Australia on Time in 2018: A Deep Dive into the Data

by Caity Wynn, 3 minutes read
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Latest Deputy data report: One in five Australian hourly paid workers do not get to work on time

When running a business, keeping track of scheduled time worked versus actual time worked can be a minefield, particularly for small business owners who are likely to also play a hands on role in the day to day operations. The last thing on their mind will be keeping track of the minutes and hours being logged by the team.

We’re passionate about tracking trends and diving into our data led insights, so we can better understand the needs of our customers, both employers and employees.Through identifying the biggest pain-points they face everyday, we’re able to keep building new and innovative ways to make their working lives easier.

In our latest data report, we looked into how punctual the Australian hourly paid workforce are, and found that employees who turn up ‘late’ to work, on average arrive at least half an hour late. In fact, we have one in five Australians who don’t get to work on time, either arriving earlier, or later than their scheduled shift. With over 1 in 10 (12%) arriving late to work by an average of 32 minutes, it starts to become clearer that this can have serious repercussions for both businesses and employees left to cover for their absent workmates.

Given that over half (51%) of Deputy customers are in the hospitality sector, just one employee arriving half an hour late to work can create a potentially huge impact for the business, especially during a busy service period. Another dangerous fallout is the risk of inaccurate payroll for those picking up over time, or businesses left out of pocket by paying for scheduled hours, rather than hours worked.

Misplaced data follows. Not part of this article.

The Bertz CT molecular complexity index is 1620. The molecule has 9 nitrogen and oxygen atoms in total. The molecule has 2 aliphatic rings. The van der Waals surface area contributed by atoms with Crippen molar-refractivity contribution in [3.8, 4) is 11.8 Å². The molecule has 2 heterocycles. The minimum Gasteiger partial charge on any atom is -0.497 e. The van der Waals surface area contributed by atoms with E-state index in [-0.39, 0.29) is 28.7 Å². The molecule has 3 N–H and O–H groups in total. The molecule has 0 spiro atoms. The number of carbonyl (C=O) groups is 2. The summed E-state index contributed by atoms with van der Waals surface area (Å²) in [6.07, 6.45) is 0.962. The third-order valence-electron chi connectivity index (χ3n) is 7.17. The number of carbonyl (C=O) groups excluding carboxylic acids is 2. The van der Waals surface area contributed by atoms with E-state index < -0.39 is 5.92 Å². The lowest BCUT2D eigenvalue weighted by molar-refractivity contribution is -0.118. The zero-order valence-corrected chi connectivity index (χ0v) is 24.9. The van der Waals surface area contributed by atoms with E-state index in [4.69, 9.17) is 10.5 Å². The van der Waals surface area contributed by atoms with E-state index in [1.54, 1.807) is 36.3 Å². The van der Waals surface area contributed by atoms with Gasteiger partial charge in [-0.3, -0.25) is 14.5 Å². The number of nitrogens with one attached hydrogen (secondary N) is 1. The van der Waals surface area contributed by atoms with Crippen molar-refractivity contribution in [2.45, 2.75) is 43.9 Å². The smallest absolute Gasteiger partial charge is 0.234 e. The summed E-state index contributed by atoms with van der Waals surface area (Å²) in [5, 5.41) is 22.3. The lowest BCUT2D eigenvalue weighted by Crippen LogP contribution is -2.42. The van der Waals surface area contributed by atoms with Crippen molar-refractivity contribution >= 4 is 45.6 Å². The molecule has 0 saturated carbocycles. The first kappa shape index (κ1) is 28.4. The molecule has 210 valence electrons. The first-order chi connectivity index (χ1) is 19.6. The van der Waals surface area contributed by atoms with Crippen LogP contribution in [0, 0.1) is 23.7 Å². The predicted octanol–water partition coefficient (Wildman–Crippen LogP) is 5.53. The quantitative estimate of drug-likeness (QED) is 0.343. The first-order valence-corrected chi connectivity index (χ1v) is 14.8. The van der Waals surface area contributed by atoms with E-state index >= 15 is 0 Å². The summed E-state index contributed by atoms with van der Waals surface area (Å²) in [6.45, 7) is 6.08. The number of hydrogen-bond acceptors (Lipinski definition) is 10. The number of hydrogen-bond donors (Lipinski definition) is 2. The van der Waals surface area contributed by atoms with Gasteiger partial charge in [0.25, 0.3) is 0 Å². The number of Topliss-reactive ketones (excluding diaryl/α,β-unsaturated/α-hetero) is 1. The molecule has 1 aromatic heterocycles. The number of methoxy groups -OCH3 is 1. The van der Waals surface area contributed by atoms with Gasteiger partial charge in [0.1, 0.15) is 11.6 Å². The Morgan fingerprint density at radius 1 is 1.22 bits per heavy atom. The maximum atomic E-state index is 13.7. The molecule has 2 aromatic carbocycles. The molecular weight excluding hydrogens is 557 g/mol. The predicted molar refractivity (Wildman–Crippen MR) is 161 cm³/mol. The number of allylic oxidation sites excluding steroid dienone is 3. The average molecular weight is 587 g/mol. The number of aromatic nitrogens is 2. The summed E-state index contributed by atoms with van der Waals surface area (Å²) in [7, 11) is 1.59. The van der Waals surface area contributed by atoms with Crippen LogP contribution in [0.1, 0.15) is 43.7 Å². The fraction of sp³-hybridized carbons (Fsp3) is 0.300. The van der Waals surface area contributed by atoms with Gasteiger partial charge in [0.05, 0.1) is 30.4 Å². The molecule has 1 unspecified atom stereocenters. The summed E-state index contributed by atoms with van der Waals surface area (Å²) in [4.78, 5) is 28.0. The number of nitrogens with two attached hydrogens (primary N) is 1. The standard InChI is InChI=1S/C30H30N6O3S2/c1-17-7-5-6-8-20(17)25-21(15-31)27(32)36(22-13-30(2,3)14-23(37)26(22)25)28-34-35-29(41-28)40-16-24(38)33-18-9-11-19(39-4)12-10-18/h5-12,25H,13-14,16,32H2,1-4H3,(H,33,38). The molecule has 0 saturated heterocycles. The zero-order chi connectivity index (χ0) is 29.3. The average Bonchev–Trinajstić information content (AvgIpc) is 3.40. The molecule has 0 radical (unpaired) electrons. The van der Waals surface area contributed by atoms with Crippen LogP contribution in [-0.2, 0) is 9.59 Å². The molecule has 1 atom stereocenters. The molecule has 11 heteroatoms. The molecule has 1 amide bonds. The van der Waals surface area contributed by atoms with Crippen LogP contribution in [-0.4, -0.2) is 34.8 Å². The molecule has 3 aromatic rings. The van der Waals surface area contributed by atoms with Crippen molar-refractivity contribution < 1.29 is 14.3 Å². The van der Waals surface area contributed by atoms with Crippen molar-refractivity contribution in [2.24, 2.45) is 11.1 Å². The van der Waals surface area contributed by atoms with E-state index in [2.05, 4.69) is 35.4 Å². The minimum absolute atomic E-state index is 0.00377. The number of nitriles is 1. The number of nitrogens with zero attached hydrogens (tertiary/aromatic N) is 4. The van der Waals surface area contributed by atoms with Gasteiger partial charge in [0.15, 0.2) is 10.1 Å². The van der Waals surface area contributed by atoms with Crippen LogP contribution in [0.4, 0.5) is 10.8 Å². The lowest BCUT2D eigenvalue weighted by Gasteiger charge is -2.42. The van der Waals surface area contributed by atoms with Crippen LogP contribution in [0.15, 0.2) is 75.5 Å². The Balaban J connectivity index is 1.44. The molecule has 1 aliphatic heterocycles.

By working closely with both employers and employees who benefit from hourly paid or shift work to understand late to work patterns, we are able to assess just how big a problem punctuality is for Australian businesses and build the solutions to ensure accurate pay and help them thrive.

Here’s more of the interesting findings from our report:

  • On average, 20 percent of employees were not on time to work, arriving either early or late for their shift.

  • Those who were late arrived on average 32 minutes after their shift was due to start, a total of 12 percent of employees were late to work.

  • Men are less punctual than women. Men were on average 33 minutes late to work, compared to 30 minutes late for women.

  • On the flipside, 8 percent of employees arrived early, arriving for their shift an average of 31 minutes earlier than they needed to.

  • Young Australians are the most punctual, with just 8 percent of those aged 16-25 running late.

  • Employees aged 56-65 were late nearly twice as much as their younger counterparts, with 14 percent arriving late at an average of 28 minutes late.

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